At long last, it is here and I can’t help being thrilled.
When Merrimack Repertory Theatre (MRT) first announced that Erma Bombeck: At Wit’s End would be part of MRT’s upcoming season, my heart leapt. Having taken great joy in reading Bombeck’s comical works such as The Grass is Always Greener over the Septic Tank and If Life is a Bowl of Cherries, What Am I Doing in the Pits, I had high expectations for this production that ended up being delayed a few times due to Covid.
Sponsored in part by WBUR and intuitively directed by Terry Berliner, Merrimack Repertory Theatre presents Erma Bombeck: At Wit’s End virtually and live in-person at the Merrimack Repertory Theatre in Lowell, MA through March 13. The show is just over one hour with no intermission. Click here for more information and tickets.
Erma Bombeck’s column about life as a housewife made her a household name. She became the most distributed column in America and it is easy to see why. Before I ever grasped the concept of being a housewife, I loved reading Erma Bombeck. As an adult and still not a housewife, I still revel in her sharp and timeless humor. She never misses a beat relating to women everywhere and though her advice dates back as early as the 60s, most of it remains relevant today.
Dan Zimmerman’s intriguing multi-level and colorful set is a relic of a 1960’s house equipped with period kitchen cabinets, dated upholstery, an old phone, and retro household appliances. Joel Shier’s lighting is subtly appealing alongside Scott Stauffer’s charming and well-timed sound effects. Though MacDonald is only present onstage, a supporting cast can be heard that lends to the pacing and a larger sense of realism to the production.
In classic pearls and a blue floral dress, Karen MacDonald as Erma looks the quintessential housewife as she takes the audience from 1962 through 1996. Bombeck longed to be a foreign correspondent and instead became a suburban housewife residing in Cherrywood Acres in Dayton, Ohio. She quipped, ‘I blazed a trail all the way from the laundry room to the sink.’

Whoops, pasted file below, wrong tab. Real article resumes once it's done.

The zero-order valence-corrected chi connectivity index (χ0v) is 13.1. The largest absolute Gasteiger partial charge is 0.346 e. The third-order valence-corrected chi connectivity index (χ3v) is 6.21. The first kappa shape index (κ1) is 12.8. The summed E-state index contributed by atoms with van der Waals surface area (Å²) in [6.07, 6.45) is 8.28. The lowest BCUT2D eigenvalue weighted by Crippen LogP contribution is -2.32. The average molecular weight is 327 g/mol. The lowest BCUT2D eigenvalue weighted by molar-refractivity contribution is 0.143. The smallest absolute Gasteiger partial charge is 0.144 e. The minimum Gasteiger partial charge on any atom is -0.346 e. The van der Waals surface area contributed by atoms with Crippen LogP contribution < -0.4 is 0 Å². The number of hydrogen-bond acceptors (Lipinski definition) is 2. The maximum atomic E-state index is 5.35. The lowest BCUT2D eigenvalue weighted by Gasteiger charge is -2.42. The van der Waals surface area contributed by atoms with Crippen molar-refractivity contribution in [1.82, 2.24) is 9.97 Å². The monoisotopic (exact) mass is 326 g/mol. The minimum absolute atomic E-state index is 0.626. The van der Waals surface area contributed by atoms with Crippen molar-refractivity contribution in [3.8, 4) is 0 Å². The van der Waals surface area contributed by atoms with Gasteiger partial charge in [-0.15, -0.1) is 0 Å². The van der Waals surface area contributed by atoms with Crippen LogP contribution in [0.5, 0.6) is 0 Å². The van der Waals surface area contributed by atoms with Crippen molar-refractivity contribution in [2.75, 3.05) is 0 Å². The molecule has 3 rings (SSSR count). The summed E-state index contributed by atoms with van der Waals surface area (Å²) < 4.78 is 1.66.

Allison and Margaret Engel’s screenplay is chock full of clever anecdotes and MacDonald’s warm and inviting presence gradually feels like visiting with an old friend. The quick, peppy, and semi-interactive screenplay is peppered with Bombeck’s astute observations as she shares her remarkable journey to becoming a writer, her zany family life, and gathering her sense of self over the years.
Much like Julia Child of the same generation, Bombeck is self-deprecating in her imperfections and prides herself on honesty. MacDonald slips into Bombeck’s natural and relatable tone comfortably brimming with advice, but never in a ‘know-it-all’ sort of way. A few of her marvelous observational gems include ‘Why take pride in cooking when they don’t take pride in eating?’ or ‘My idea of housework is to sweep the room with a glance’ or ‘What doesn’t kill you now, comes back a few days later to try again.’
That last piece of advice also resonates with the darker side of Bombeck’s humor. Surprisingly, Erma Bombeck had her share of haters and struggles. However, she proves herself a source of strength and fortitude. Even her most serious reflections and recollections are met with a jovial and contemplative quip. Though the production is considered mostly lighthearted, MacDonald as Erma manages to find humor in pain which is a rare quality indeed.
Merrimack Repertory Theatre presents Erma Bombeck’s ‘At Wit’s End’ virtually and live in-person at the Merrimack Repertory Theatre in Lowell, MA through March 13. Click here for more information and tickets.